Information technology is saturating world around us, so what are we going to do with it?
To be precise I should rather say: we are saturating our world with information technology. Lots of people have tendency to personalize things and ideas, like they got little hands and legs and are doing things for themselves. No, that's us! We are buying radio-regulated electronic clocks, plain cell-phones or smartphones, smart-TVs, laptops, talking fridges, car navigations, or even smart-home systems. The later one is the scariest – you come and say “Alexa, I'm home" and the jam jar sized box checks the list (that you personally had created or agreed on) and turns up the heating, turns on lights here and there, switches on your TV and beeps your daughter to come down and show you that her homework is downlo…, sorry, done. Our companies are buying mail and instant messages software, surveillance cameras, card access security systems and on-line help bot-software with nice but serious girl voice that unfortunately don't understand “meet for a drink" phrase. Our municipal governments are installing post-office automatic queues, cameras to monitor every street, voting machines, parking meters, talking city buses and very intelligent street lights that do nothing no matter how impatiently you push the button. Why? Because we want them, because we like them, because they make our life easier or funnier, because they make amazing things, like telepathy, a dream like fantasy of talking through space, now available to everybody everywhere with easily accessible device (and a small fee). Scandinavian countries' authorities (among many others) have intentionally invested quite a lot into covering empty mountains and far-north wilderness, where nobody lives except wolves and reindeers, with cellular network antennas grid. To make the world more electronic? No, more caring, because they really, really like to be sure that every unfortunate or reckless hiker in case of troubles can call 112 for help, share his phone GPS reading and be rescued immediately, not when he's stiff and ice cold. And what's inside of this IT flood? Half of IT devices' purpose is communication (yes, voting machines too). I do not know who invented the idea that people staring at their screens are alone, but the only lonely teenager these days is the one with overprotective parents forcing IT access time limits on him, cutting him off his social life.
That is just the beginning thou, as Artificial Intelligence is lurking by the corner, spreading panic among crowds. Really? What happened to good old fear of natural intelligence! Let's just take it straight to the extreme – how dreadful was Albert Einstein? It's not intelligence that sometimes becomes evil, these are intentions – and AI has no intentions of its own, why would it? Let's take a real life example. Small injustices happen to everybody from time to time: incorrect parking ticket, small frauds, being mistreated here and there. We all should have recourse to the law, but we have not – there's not enough judges for that and in half of such cases we give them up as it would need too much time, money and infinite patience to get what's fair. That is why AI court systems are being designed, which can take care of verdicts at first instance of well-defined cases, fairly and fast, like hundreds decisions per hour. One of them was immediately scrutinized by some human rights organization and accused (who would do that to a real judge) of discriminating testimonies of black, poor and female witnesses. The system was checked and it was found and proven, that being trained on a large set of current real-life cases, the AI behaviour reflected nothing else, but common attitude of human judges. I am sure, that it doesn't require much work to set the AI straight and then upload the upgrade to all involved courts to get much better results. In case of humans however, it takes years, if not ages, to set their attitudes straight and their natural resistance make impossible to update their minds.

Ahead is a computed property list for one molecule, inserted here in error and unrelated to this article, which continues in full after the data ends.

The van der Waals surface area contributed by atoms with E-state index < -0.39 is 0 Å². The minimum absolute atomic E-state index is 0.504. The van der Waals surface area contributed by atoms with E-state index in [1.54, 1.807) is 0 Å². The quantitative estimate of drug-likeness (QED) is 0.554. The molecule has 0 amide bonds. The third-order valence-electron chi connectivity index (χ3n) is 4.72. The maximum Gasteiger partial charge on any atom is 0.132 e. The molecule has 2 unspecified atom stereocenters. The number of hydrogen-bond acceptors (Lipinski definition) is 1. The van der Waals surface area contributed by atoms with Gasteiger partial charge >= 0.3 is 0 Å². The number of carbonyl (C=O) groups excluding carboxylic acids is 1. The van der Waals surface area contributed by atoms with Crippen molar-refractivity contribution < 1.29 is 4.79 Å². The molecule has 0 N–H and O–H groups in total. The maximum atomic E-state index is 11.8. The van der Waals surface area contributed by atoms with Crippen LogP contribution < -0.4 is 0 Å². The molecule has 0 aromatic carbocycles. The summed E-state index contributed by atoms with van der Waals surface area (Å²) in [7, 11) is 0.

So all that for what? For us or for these IT companies, not just five of them, but thousands, that we deservedly suspect of spreading this IT just for their profit, lately even accused of observing, noting and seizing our intellectual property in deceptive polls, quizzes, even innocently looking captcha tests to train their AI systems. It's Thomas Alva Edison that always comes to my mind then. Not quite a nice man, relentlessly pursuing others for his patents infringements. He has invented a lightbulb, among many other things and he did it entirely for his own profit. Now, when I buy such a bulb for one euro, I feel like I am the one to profit the most, looking forward to endless evenings with good books under his invention.
All information in this technology and all intellectual property there comes from us, people, and in the end it is coming back to us: to our homes, to our streets, even to far away wilderness – for us. Yes, we are going to make more of it!